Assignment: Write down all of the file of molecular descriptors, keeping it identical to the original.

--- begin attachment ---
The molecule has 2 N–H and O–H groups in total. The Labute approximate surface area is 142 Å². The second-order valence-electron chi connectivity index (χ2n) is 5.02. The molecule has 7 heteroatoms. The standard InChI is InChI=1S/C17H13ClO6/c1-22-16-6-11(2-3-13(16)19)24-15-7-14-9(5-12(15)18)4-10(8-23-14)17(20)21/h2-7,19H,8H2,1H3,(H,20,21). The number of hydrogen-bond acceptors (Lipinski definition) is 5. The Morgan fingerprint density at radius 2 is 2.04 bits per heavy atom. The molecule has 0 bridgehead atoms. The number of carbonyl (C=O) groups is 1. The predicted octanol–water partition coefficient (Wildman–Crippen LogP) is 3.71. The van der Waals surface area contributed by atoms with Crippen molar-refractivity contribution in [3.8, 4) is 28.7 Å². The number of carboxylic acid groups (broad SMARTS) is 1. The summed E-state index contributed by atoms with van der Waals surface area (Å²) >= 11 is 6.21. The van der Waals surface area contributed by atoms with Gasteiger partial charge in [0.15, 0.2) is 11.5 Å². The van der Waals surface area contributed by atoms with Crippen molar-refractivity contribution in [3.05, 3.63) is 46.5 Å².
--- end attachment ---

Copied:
The molecule has 2 N–H and O–H groups in total. The Labute approximate surface area is 142 Å². The second-order valence-electron chi connectivity index (χ2n) is 5.02. The molecule has 7 heteroatoms. The standard InChI is InChI=1S/C17H13ClO6/c1-22-16-6-11(2-3-13(16)19)24-15-7-14-9(5-12(15)18)4-10(8-23-14)17(20)21/h2-7,19H,8H2,1H3,(H,20,21). The number of hydrogen-bond acceptors (Lipinski definition) is 5. The Morgan fingerprint density at radius 2 is 2.04 bits per heavy atom. The molecule has 0 bridgehead atoms. The number of carbonyl (C=O) groups is 1. The predicted octanol–water partition coefficient (Wildman–Crippen LogP) is 3.71. The van der Waals surface area contributed by atoms with Crippen molar-refractivity contribution in [3.8, 4) is 28.7 Å². The number of carboxylic acid groups (broad SMARTS) is 1. The summed E-state index contributed by atoms with van der Waals surface area (Å²) >= 11 is 6.21. The van der Waals surface area contributed by atoms with Gasteiger partial charge in [0.15, 0.2) is 11.5 Å². The van der Waals surface area contributed by atoms with Crippen molar-refractivity contribution in [3.05, 3.63) is 46.5 Å².